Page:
Shell
Iterate and Check if a Bash Array contains a value
Shell Tips
January 27, 2020 | COMMENTS

Version 2 of GNU Bash added support for array variables, a.k.a one-dimensional indexed arrays (or lists). Since the version 4, came the support for associative arrays (a.k.a dictionaries or hashtables). Those features simplifies heavily how you can write your scripts and support more complex logics and use cases.

In this post we will review how to declare, iterate over, and check a value of an indexed arrays and associative arrays.

1. Difference between Indexed Arrays and Associative Arrays
2. How to declare a Bash Array
3. Array Operations and How to loop over a Bash Array
4. How to Check if a Bash Array contains a value

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How To Upgrade your Bash Version on MacOS
Shell Tips
January 16, 2020 | COMMENTS

GNU Bash is a powerful shell, unfortunately most distribution don't provide you with the latest version which may prevent you to take advantage of the great new features that came with Bash 4 and 5. Also, running an outdated bash version probably expose you to some major vulnerabilities. For example, MacOS comes with Bash 3.x which is quite limiting and lack key features like associative arrays (dictionnaries), improved auto-completion, better Posix conformance, etc. This post cover simple steps to upgrade bash on MacOS.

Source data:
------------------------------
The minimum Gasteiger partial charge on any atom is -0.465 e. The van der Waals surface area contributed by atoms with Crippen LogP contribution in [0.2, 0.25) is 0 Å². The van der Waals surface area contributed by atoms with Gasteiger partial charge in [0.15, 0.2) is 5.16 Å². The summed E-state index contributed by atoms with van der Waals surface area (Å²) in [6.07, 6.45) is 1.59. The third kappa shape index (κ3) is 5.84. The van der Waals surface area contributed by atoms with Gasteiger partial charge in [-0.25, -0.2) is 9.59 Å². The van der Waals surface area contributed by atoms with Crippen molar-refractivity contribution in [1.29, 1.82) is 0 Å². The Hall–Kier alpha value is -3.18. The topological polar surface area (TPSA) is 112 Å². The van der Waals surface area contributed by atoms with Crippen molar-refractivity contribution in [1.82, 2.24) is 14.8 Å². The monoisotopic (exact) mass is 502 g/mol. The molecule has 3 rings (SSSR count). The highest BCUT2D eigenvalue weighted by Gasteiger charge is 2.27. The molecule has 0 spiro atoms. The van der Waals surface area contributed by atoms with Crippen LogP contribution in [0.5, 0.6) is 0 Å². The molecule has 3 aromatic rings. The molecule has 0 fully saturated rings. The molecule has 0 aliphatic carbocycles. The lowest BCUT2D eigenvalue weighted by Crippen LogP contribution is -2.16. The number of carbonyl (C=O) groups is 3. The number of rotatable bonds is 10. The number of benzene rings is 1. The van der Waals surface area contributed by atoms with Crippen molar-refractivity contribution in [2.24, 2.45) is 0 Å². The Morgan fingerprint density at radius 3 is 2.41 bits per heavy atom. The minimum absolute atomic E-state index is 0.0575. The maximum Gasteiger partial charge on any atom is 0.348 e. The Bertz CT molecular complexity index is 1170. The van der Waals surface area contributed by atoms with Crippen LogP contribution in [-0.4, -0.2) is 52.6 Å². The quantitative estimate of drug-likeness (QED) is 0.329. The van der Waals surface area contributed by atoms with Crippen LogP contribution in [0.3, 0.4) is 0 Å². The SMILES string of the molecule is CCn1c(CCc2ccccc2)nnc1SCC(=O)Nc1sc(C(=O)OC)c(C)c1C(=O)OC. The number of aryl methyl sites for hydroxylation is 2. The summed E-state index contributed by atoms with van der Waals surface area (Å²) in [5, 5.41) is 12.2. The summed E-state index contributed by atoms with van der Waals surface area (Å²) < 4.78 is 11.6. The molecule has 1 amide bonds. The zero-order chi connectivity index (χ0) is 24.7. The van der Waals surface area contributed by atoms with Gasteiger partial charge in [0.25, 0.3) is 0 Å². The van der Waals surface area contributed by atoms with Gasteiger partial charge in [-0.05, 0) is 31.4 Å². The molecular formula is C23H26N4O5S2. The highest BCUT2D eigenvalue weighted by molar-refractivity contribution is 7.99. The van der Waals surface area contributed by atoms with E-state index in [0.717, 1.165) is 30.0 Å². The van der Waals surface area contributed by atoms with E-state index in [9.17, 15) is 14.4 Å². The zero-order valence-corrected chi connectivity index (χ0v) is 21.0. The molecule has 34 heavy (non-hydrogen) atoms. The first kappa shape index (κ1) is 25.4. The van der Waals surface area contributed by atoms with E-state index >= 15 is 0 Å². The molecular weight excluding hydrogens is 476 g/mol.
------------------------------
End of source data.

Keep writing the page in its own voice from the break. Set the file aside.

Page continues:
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Advanced Math Calculation in Bash using GNU bc
Shell Tips
January 1, 2015 | COMMENTS

In this post, we will cover how to do advanced arithmetic and write your own functions with GNU bc.

If you are looking at doing basic arithmetic in a bash shell or using bc, you should take a look at my older post about Performing Math Calculation in Bash.

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disown a running shell process and reattach it to a new screen
Shell Tips
September 9, 2014 | COMMENTS

Stop worrying about your VPN connection dropping and your remote job to get kill. You can work on a remote server from your laptop or desktop in a safe and controlled way by detaching your screen session and reattaching later.

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redirecting a stdout to a file using sudo and tee
Shell Tips
September 8, 2014 | COMMENTS

When you attempt to modify a file without write permission on it, you will end-up with a permission denied error.

$ touch donottouch.txt && sudo chown root donottouch.txt
$ cat donottouch.txt
$ echo "change stuff" > donottouch.txt
-bash: donottouch.txt: Permission denied
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Using sudo before echo won't help since the redirection will still apply within your shell environment. Here is few approaches to this problem.

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